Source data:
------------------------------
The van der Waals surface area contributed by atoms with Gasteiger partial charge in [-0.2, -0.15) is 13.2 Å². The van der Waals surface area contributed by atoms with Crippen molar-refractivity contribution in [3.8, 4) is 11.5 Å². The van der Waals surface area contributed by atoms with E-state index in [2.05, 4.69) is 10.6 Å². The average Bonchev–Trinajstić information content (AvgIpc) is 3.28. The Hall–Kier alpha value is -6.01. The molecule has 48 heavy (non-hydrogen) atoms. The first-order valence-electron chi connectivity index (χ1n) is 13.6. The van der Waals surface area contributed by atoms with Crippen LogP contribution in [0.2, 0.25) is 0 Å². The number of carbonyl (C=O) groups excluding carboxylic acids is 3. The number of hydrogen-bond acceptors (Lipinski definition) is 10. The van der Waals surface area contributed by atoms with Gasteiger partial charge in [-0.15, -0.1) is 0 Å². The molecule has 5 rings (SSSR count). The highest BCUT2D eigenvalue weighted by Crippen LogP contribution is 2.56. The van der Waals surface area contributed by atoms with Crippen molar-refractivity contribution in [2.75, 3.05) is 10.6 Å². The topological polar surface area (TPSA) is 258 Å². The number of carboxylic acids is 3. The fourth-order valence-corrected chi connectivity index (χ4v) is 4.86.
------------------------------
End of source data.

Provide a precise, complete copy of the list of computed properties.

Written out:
The van der Waals surface area contributed by atoms with Gasteiger partial charge in [-0.2, -0.15) is 13.2 Å². The van der Waals surface area contributed by atoms with Crippen molar-refractivity contribution in [3.8, 4) is 11.5 Å². The van der Waals surface area contributed by atoms with E-state index in [2.05, 4.69) is 10.6 Å². The average Bonchev–Trinajstić information content (AvgIpc) is 3.28. The Hall–Kier alpha value is -6.01. The molecule has 48 heavy (non-hydrogen) atoms. The first-order valence-electron chi connectivity index (χ1n) is 13.6. The van der Waals surface area contributed by atoms with Crippen LogP contribution in [0.2, 0.25) is 0 Å². The number of carbonyl (C=O) groups excluding carboxylic acids is 3. The number of hydrogen-bond acceptors (Lipinski definition) is 10. The van der Waals surface area contributed by atoms with Gasteiger partial charge in [-0.15, -0.1) is 0 Å². The molecule has 5 rings (SSSR count). The highest BCUT2D eigenvalue weighted by Crippen LogP contribution is 2.56. The van der Waals surface area contributed by atoms with Crippen molar-refractivity contribution in [2.75, 3.05) is 10.6 Å². The topological polar surface area (TPSA) is 258 Å². The number of carboxylic acids is 3. The fourth-order valence-corrected chi connectivity index (χ4v) is 4.86.